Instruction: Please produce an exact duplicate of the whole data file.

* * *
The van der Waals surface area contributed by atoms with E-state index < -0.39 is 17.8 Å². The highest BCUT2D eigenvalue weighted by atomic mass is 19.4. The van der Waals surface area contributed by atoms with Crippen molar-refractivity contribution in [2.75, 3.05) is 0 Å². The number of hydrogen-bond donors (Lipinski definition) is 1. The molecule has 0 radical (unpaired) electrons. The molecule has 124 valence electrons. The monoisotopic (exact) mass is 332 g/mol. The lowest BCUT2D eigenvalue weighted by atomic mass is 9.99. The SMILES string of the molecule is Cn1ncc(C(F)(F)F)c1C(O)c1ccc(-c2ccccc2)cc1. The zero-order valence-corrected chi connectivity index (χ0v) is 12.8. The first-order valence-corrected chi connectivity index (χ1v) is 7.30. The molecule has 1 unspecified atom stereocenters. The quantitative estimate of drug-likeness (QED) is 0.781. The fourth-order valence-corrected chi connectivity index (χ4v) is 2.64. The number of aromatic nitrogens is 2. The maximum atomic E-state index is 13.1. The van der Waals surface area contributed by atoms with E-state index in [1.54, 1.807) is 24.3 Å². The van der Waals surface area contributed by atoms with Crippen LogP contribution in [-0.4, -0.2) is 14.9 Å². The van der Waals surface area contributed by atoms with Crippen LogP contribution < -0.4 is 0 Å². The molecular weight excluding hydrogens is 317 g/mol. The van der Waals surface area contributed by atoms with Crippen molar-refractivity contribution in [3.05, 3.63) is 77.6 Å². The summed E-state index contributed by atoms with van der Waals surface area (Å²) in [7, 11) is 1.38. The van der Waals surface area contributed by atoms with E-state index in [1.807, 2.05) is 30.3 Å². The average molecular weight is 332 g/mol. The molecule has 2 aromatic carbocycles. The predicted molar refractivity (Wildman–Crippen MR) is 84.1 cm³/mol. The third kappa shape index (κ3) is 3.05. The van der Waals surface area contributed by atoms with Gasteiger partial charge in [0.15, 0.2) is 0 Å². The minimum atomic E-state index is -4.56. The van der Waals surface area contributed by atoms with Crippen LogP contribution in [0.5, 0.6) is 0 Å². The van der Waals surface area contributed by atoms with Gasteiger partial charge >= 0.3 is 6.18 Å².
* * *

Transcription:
The van der Waals surface area contributed by atoms with E-state index < -0.39 is 17.8 Å². The highest BCUT2D eigenvalue weighted by atomic mass is 19.4. The van der Waals surface area contributed by atoms with Crippen molar-refractivity contribution in [2.75, 3.05) is 0 Å². The number of hydrogen-bond donors (Lipinski definition) is 1. The molecule has 0 radical (unpaired) electrons. The molecule has 124 valence electrons. The monoisotopic (exact) mass is 332 g/mol. The lowest BCUT2D eigenvalue weighted by atomic mass is 9.99. The SMILES string of the molecule is Cn1ncc(C(F)(F)F)c1C(O)c1ccc(-c2ccccc2)cc1. The zero-order valence-corrected chi connectivity index (χ0v) is 12.8. The first-order valence-corrected chi connectivity index (χ1v) is 7.30. The molecule has 1 unspecified atom stereocenters. The quantitative estimate of drug-likeness (QED) is 0.781. The fourth-order valence-corrected chi connectivity index (χ4v) is 2.64. The number of aromatic nitrogens is 2. The maximum atomic E-state index is 13.1. The van der Waals surface area contributed by atoms with E-state index in [1.54, 1.807) is 24.3 Å². The van der Waals surface area contributed by atoms with Crippen LogP contribution in [-0.4, -0.2) is 14.9 Å². The van der Waals surface area contributed by atoms with Crippen LogP contribution < -0.4 is 0 Å². The molecular weight excluding hydrogens is 317 g/mol. The van der Waals surface area contributed by atoms with Crippen molar-refractivity contribution in [3.05, 3.63) is 77.6 Å². The summed E-state index contributed by atoms with van der Waals surface area (Å²) in [7, 11) is 1.38. The van der Waals surface area contributed by atoms with E-state index in [1.807, 2.05) is 30.3 Å². The average molecular weight is 332 g/mol. The molecule has 2 aromatic carbocycles. The predicted molar refractivity (Wildman–Crippen MR) is 84.1 cm³/mol. The third kappa shape index (κ3) is 3.05. The van der Waals surface area contributed by atoms with Gasteiger partial charge in [0.15, 0.2) is 0 Å². The minimum atomic E-state index is -4.56. The van der Waals surface area contributed by atoms with Crippen LogP contribution in [0.5, 0.6) is 0 Å². The van der Waals surface area contributed by atoms with Gasteiger partial charge >= 0.3 is 6.18 Å².